SITA would like to digitize our air travel in the future

This week, the IT industry leader responsible for the aerospace industry SITA invited media representatives and aviation professionals to Lisbon to share the latest progress on various projects. I was also able to attend and received some new insights into the digitization of the aviation industry during the 1.5 days of the conference. First of all: Both flight and accommodation were taken over by SITA. However, this did not affect the content of this article at any time.

But first I would like to write a short summary about the provider for all those who have not heard of SITA yet. Simply put, SITA can be thought of as an IT service provider to the aviation industry. The company works with (almost) all airlines and airport operators in the world to enable a consistent approach to flight IT. Employed are 4,700 employees in 197 countries.

One of the technologies that SITA provides is a system that allows passengers to get from check-in to the plane using their boarding pass and digital face scan. Specifically, this is already used in Miami and at an airport in Greece. Here you can find our coverage.

One thing in particular became clear in the various events of the conference: The current focus is on the further digitization of the business in order to achieve even greater customer satisfaction. To this end, airlines and airports invested about 50 billion US dollars in 2018. So far, this measure has actually achieved the desired goal: According to a survey, customer satisfaction rose by 20 percent compared to the previous year.

And that's not all. Both airlines and airports are investing an increasing share of their revenues in the IT infrastructure. Expenditure in 2016 was $ 28 billion, or about 4.39 percent of airport revenue, and is expected to grow to $ 61 billion this year (equivalent to 6.26 percent of revenue). Especially in the areas of cloud services, cybersecurity and business intelligence (ie the collection, processing and use of data) are in the foreground.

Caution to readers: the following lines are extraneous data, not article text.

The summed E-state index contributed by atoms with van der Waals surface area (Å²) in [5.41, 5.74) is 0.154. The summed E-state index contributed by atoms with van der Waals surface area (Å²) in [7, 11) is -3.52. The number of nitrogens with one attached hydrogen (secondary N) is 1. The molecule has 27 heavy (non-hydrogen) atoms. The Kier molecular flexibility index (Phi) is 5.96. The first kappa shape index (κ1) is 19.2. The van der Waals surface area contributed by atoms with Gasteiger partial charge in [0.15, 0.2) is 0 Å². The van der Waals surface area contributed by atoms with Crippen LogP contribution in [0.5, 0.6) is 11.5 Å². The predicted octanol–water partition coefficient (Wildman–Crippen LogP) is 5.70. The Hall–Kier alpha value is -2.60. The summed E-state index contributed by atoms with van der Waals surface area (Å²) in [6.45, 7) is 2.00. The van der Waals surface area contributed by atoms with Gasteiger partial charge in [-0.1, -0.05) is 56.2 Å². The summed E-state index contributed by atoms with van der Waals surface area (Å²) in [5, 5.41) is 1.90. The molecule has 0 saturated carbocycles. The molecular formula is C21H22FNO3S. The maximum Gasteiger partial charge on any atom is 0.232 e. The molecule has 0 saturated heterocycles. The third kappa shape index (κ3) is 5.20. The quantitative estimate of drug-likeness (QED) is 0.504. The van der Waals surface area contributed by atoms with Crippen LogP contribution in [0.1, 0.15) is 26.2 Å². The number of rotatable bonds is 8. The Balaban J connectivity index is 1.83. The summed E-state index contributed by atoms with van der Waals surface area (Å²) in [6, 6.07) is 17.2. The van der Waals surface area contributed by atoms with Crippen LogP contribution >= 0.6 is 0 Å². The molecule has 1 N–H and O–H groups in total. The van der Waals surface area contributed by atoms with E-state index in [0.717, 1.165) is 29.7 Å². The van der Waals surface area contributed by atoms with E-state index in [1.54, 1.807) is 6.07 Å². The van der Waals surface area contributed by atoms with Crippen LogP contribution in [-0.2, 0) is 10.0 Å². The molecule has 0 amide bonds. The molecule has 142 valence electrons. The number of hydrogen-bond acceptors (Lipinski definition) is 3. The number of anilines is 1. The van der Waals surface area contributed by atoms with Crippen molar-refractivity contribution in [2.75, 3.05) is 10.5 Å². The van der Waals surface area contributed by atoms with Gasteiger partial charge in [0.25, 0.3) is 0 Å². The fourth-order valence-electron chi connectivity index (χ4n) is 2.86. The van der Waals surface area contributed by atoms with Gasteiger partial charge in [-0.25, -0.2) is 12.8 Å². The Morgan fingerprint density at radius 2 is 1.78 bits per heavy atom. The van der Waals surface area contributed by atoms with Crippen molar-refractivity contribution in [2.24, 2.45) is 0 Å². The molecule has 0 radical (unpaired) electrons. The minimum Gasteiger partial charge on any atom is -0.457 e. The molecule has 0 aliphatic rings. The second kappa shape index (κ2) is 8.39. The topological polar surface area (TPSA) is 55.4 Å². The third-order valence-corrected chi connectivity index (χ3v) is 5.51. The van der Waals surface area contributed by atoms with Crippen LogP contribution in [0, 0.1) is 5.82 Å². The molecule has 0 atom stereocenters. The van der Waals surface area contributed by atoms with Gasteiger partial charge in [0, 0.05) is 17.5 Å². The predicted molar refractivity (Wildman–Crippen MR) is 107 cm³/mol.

The term I heard most during my stay was customer satisfaction. After all, you want tourists, commuters or other air travelers to come back as soon as possible and at short notice. However, as airports can not be expanded arbitrarily (for example, because of the lack of space), one sees great potential in the digitization of the same. In the future, the live location of every piece of luggage, the waiting times at the security checkpoints or during boarding and the flow of visitors should be recorded to the minute. Customers can then access this information via apps and plan their stay optimally.

But not everyone finds the digitization at the airport an open ear. Especially non-technical travelers are usually dissatisfied with their journey, as people who are familiar with the matter. Depending on the process, the satisfaction varies by 0.7 percent (in the case of baggage) up to unbelievable 8.6 percent (when picking up the luggage). What I personally regretted was that the "older" groups (ie the people who crossed the 40-50) were hardly an issue. The focus was on the younger generation.

Satisfaction varies according to technology affinity (Image: SITA).
Because what brings it, if Grandpa at 75 years before a digital face scan check in and despair on the touch screen? It may be that digitization has a much simpler process for many, but people outside the main target group should be respected.

I was able to address this topic in a personal interview with Michael Urbaner, Vice President Sales for Central Europe. You can find this in the next week in a separate article on our blog.

In addition to all the functions, privacy should also play a role.
Conclusion: Digitization at airports worldwide brings both opportunities, but also disadvantages and risks. What could be nicer than getting from the check-in to the plane quickly and easily, and always keeping up-to-date with the current status of your own luggage? The networking not only brings more comfort, but also significantly more hygiene (eg through sensors in sanitary facilities).

New potential is also opening up for the airlines. Engines are networked and, in addition to lower consumption, which has a positive impact on society and the environment, also provide new data that ground control can use to handle follow-up traffic. Especially the cyber security aspect will play an increasingly important role here in the coming years.

Nevertheless, one should not only keep an eye on digital networking, but also question more positively the positive aspects. What happens if the internet goes down temporarily? What happens if Grandpa can not handle the machine? What happens if an attacker has access to the infrastructure? Because next to the best case, there should always be a plan B, if something is not planned and networked runs.

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